David McCandless VisualizationDavid McCandless finds patterns and connections in data that most people might miss. His graphic visualizations are aesthetically simple, but conceptually powerful.

The beauty of data visualization Ted talk

Microsoft PivotViewer

Don’t ever let anyone tell you that Microsoft never does anything cool. PivotViewer is a powerful tool for viewing large datasets, especially image based ones. I haven’t seen too many real-world implementation, but a few proof-of-concept deployments point to PivotViewer’s potential.

PivotViewer sample app using NetFlix data


Wordle isn’t new, but it is fun. Pull text in using several useful methods (try pulling in your Delicious bookmarks) and get a word-cloud you can customize the look of.

Visual Thesaurus

I fell in love with Visual Thesaurus last year during the re-architecting of See relationships between words. Find better words. Learn new words. Great for vocabulary creation in IA, and for word-geeks.

Visual Thesaurus VocabGrabber is similar to Wordle — semantically more powerful but less pretty.

If Web Browsers Were Celebrities

Aparently I am currently using the Samuel Jackson 5.0.3 browser.

BeeDocs Timeline 3D

BeeDocs TimelineI’m going to use BeeDocs to map a product development roadmap. Export to PDF, movie, or Keynote. Importers built-in for some Apple apps, as well as a CSV importer. Applescript-able too.

10 Free Data Visualization Tools

A good resource linking to open tools you can use to build visualizations.

Google Charts/Interactive Charts/Visualization API

I occasionally use Google Charts. Simple and easy to use.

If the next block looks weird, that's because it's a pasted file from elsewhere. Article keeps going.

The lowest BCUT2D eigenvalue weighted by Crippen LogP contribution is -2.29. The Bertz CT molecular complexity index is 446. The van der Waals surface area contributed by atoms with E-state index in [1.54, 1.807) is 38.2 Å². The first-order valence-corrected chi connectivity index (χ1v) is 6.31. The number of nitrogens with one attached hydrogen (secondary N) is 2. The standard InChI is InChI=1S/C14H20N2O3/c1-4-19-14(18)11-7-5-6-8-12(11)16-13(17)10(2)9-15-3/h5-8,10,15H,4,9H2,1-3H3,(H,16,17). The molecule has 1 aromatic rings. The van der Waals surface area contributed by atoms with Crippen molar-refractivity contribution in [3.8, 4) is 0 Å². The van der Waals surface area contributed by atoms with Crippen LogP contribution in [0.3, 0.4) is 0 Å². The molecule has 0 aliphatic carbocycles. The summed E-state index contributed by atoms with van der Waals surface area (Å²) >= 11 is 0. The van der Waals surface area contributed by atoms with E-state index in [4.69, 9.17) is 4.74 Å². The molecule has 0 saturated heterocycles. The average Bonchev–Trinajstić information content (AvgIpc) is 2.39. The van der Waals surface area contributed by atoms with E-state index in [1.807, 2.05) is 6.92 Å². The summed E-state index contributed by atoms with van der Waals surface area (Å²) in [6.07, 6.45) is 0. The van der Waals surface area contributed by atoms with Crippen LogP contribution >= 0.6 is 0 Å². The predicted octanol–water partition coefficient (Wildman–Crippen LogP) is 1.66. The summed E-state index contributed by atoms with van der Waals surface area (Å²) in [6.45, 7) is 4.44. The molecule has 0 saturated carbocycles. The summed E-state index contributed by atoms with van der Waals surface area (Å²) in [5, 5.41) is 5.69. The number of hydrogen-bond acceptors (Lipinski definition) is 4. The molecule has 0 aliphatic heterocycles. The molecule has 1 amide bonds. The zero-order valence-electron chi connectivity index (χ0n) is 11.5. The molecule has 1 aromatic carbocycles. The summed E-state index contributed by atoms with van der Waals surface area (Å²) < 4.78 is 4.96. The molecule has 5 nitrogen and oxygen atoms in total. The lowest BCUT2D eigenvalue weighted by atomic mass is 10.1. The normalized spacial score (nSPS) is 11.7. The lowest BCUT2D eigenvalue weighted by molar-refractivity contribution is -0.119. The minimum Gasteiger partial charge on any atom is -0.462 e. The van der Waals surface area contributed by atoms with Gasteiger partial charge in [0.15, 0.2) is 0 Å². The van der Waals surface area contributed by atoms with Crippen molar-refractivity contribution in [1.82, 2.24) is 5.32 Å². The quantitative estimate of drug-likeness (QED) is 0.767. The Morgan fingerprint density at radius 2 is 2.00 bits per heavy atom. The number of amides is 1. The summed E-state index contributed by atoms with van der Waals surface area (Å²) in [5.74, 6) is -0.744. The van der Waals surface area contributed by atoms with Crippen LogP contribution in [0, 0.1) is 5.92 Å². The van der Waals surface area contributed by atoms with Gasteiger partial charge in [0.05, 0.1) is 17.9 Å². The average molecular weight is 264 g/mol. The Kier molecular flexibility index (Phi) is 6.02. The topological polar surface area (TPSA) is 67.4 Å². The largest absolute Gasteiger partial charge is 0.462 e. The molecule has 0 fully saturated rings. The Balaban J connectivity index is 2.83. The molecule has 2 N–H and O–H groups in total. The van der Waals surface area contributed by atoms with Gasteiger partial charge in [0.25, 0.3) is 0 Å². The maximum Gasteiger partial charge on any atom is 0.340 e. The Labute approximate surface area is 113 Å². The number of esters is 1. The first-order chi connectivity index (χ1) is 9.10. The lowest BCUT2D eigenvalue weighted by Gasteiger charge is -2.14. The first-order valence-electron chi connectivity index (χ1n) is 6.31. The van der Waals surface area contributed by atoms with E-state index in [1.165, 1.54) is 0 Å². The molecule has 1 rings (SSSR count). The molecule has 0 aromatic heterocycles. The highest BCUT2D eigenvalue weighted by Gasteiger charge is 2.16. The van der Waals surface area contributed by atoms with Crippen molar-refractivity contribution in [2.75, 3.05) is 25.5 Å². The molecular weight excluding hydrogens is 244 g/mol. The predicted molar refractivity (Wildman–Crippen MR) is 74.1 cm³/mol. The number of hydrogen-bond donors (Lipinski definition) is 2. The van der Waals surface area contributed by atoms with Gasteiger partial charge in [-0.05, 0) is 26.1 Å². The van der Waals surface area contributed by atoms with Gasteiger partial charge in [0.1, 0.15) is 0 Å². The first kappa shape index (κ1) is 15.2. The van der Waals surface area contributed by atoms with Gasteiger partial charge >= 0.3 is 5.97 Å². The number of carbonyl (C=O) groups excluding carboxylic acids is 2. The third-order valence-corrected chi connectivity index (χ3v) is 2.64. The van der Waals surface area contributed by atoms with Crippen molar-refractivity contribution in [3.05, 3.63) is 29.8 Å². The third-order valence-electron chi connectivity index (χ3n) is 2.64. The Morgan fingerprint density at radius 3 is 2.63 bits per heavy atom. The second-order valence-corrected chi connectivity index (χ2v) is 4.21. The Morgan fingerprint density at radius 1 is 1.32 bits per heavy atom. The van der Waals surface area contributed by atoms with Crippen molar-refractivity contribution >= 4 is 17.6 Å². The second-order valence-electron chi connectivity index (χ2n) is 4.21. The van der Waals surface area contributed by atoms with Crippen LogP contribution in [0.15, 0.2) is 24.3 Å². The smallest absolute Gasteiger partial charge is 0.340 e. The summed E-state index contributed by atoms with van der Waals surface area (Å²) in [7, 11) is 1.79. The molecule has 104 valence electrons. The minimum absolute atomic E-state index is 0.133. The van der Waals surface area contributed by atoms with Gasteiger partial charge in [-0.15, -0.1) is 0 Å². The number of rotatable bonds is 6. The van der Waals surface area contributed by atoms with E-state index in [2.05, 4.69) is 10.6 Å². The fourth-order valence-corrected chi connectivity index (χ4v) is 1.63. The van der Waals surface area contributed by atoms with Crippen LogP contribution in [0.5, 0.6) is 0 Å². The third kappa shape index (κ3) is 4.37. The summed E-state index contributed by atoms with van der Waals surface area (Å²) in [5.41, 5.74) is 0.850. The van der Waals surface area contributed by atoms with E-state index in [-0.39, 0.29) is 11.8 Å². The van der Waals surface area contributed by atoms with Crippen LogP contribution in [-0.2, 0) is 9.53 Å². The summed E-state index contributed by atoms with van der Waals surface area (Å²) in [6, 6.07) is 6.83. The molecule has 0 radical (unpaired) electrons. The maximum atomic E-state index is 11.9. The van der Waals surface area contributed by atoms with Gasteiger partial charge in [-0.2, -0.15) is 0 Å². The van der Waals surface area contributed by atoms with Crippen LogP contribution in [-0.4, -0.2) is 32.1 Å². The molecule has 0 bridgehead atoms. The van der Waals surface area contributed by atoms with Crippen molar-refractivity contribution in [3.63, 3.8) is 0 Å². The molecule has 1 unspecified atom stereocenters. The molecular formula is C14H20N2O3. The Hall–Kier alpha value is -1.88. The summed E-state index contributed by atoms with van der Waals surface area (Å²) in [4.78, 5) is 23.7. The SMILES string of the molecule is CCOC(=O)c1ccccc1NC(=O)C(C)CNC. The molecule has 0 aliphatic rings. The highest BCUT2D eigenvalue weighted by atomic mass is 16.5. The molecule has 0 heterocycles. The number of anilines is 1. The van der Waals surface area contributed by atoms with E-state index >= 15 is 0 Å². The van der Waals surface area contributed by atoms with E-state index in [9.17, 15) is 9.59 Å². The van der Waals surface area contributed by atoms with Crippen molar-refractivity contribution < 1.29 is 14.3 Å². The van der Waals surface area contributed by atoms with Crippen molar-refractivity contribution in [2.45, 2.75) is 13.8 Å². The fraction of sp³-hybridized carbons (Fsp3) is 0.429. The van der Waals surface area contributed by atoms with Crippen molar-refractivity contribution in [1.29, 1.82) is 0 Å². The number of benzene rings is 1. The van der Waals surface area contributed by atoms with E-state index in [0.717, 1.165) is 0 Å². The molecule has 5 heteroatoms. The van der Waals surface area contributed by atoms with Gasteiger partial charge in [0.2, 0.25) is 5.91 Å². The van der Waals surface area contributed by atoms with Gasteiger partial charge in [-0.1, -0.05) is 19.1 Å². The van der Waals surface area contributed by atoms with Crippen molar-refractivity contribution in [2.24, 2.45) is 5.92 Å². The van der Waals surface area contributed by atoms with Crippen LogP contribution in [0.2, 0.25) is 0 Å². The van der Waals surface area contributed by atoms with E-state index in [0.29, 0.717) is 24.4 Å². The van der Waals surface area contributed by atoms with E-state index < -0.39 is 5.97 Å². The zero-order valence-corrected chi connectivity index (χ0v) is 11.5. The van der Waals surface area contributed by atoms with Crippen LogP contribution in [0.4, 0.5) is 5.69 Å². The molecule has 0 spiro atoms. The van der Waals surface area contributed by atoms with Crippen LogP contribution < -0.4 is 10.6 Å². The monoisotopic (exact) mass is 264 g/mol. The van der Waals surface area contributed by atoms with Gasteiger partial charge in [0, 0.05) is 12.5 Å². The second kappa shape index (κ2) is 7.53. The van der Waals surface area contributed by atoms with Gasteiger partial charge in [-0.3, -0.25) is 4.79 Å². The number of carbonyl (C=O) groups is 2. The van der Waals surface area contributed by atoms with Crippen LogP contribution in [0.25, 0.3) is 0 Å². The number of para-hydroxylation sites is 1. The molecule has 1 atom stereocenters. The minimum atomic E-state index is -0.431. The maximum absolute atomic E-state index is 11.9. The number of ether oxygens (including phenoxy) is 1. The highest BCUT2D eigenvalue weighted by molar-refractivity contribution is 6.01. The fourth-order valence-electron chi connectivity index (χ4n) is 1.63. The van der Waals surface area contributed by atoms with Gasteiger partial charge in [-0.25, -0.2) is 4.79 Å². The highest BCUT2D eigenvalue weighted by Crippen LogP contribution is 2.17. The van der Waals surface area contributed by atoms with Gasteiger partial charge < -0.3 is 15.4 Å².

The URL of the homepage of this site as a QRCode generated by Google Charts:

Visual Complexity

Wow. I haven’t even begun to explore the library of projects demonstrated in Visual Complexity—a collection of network visualization apps. Founded by Manuel Lima, Senior UX Designer at Microsoft Bing.

RAMA (“Relational Artists Map”), for example, maps relationships between bands using data. A fun way to explore music. Using RAMA I found The Concretes, a swedish band that I am listening to right now.


Processing is an easy to use programming language and environment for building data-driven graphic applications. Awesome for visualization. Processing is the engine behind a lot of the examples at Visual Complexity

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I just this very moment discovered that a related project, Processing.js, lets you run your Processing code in any HTML5-capable modern browser using the tag and javascript. (Traditional Processing apps required Java.) “[pullthis id=”magic”]It’s not magic, but almost.[/pullthis]” I guess I know what I an doing this weekend. Geek-time.